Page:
Woodwind Forum: You want answers, you can’t handle answers…

imageApologies to the creators of that great line Jack Nicolson delivers in “A Few Good Men”. Where do you go to get answers for almost anything. Internet forums can be a valuable piece of your solution set. When it comes to music, I now go to the Woodwind Forum where I am an administrator. It isn’t as large a place as say the Sax on the Web (where I used to be the chief admin), but I know the people on the Woodwind Forum and I get very good response to my various music-based questions. I also try to provide support to the group so that this forum is a friendly and useful place.

I really like the mix of professionals, teachers, and amateurs on the Woodwind forum. There are also a number of music instrument historians and collectors who frequent the discussions. Because we are not the big dawg on the street (size-wise), we get fewer of the really annoying questions like:

1.What is the best sax for me to buy?

2. How can I sound like Kenny G?

3. Is there a way that I can learn music without taking lessons?

4. I just found an old, POC instrument; how much is it worth?

Arriving at any new forum can be very intimidating as you stare into the huge collection of information. So here are four quick and dirty guidelines to get you started in any forum. My examples will be drawn from the Woodwind Forum.

image

Tips and Tricks

1. Find and read the rules before you join. If you get a bad vibe, look for another forum. Here is an example of our rules:

The end-all, be-all of our rules is “be nice to each other.” There are some specific things that we want to mention, though:

  • Be respectful of each other. Remember, one has to “take offense”. If you take offense to something, ask politely for clarification. Someone might have “misspoken”. If you have a real problem and can’t settle it via PM, talk to a staff member.
  • Post in English. This isn’t because we’re English snobs, it’s because we can’t read anything else. (Well, mostly.)
  • Make an effort to use good spelling and grammar (see the above note). If you can’t read English and you’re using Google Translate or something similar, the translation will be hideous if the spelling and/or grammar is bad.
  • We recommend that you use Firefox, IE7 Pro (or better), Google Chrome or the Iron browser. All these have built in spell-checkers. You could also type your message in your favorite text processor, check it and then copy and paste it into the forum.
  • Please limit your use of slang. I’ve worked with people from all over the world and it is sometimes amusing to see the looks on their faces when I use slang, but you can’t see people here, so there’s no amusement value.

2. If you join fill out enough of your profile so that people on that forum can answer your questions and great you appropriately. Suggesting you check out a store in the US may not be especially helpful to someone in France. Here is my profile as an example:

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3. View this humorous but enlightening video:

4. Find the Welcome topic and introduce yourself. Start slow and try to be a person who does more than just ask for help and questions.

Good luck and practice safe foruming. (Is that a word?)

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About Gandalfe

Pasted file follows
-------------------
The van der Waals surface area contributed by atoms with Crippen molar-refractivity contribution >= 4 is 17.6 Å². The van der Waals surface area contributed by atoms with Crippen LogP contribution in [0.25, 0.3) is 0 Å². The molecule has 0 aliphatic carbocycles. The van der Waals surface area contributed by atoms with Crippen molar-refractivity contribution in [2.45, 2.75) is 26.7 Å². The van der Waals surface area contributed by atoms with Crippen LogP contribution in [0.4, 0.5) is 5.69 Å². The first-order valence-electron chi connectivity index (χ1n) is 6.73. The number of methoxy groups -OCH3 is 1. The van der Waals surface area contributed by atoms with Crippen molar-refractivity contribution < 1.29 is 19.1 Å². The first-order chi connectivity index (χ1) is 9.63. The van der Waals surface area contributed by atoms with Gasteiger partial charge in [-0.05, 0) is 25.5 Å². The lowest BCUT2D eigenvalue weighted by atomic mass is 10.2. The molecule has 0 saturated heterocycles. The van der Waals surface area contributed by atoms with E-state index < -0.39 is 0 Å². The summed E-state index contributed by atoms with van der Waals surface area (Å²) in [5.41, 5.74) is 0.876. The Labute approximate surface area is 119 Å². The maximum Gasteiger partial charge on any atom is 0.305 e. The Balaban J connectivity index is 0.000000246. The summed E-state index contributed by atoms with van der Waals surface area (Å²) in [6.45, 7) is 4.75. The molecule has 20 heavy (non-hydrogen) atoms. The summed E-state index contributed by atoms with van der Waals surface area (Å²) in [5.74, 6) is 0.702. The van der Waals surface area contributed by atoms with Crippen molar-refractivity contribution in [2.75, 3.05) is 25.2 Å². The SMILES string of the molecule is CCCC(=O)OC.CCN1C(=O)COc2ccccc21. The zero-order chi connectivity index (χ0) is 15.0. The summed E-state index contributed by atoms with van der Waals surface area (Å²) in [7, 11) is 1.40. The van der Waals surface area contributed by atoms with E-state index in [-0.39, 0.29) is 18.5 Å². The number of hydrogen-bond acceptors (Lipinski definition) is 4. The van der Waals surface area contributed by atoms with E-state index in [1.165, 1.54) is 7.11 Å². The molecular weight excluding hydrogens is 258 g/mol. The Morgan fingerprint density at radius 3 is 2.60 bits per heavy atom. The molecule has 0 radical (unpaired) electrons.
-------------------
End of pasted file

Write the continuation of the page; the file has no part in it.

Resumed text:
Just an itinerant saxophonist trying to find life between the changes. I have retired from the Corps of Engineers and Microsoft. I am an admin on the Woodwind Forum, run the Microsoft Jumpin' Jive Orchestra, and enjoy time with family and friends.
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4 Responses to Woodwind Forum: You want answers, you can’t handle answers…

  1. haha, thanks for sharing Jim. That video was pretty good.

    Although I might argue that starting a new thread is sometimes a good idea if there are multiple pages within the current thread. If the topic is actually tangential and not directly related anyway.

    Ideally, you would want people to read all of the thread before adding to it OR creating a near duplicate thread.

    But you’ve moderated sotw and woodwind forum, what do you think about that?

    -Neal

  2. One can tell that the Woodwind Forum was started by experienced admins, knowledgable and enthusiastic about their passion for woodwind instruments – I find it unfortunate however, that you must point out getting fewer questions of the “What is the best sax for me to buy?” type or again “I just found an old, POC instrument; how much is it worth?” type (what does “POC” stands for again?) as one of the highlight of the Woodwind Forum on top of qualifying those questions of “annoying” – While it might really get fewer of those questions; it is not a very PC thing to say, IMO – Surely your forum has other, better qualities to be worth mentioning instead.

  3. Gandalfe says:

    Kim, you are of course right. Still ten years of answering poorly though out questions that have already been answered are hugely annoying. POC stands for piece of crap and refers to the cheap instruments that a naive purchaser finds in abundance now a days. CSO is my favorite acronym in that ilk to as clarinet-shaped object. :O)

    Neal, people will take what they thing is the easiest path to get their answers. Reading through 20 threads on any one question probably would provide the answer, but everyone feels like their question is unique in some way.

    • Still ten years of answering poorly though out questions that have already been answered are hugely annoying.
      Well, at least you’re honest about it.

      For some reason I thought that POC stood for something else, but then I realized it is I who can’t spell (oops!)

      BTW, I also owned a TI 99 in the 80’s or actually, my father did 🙂

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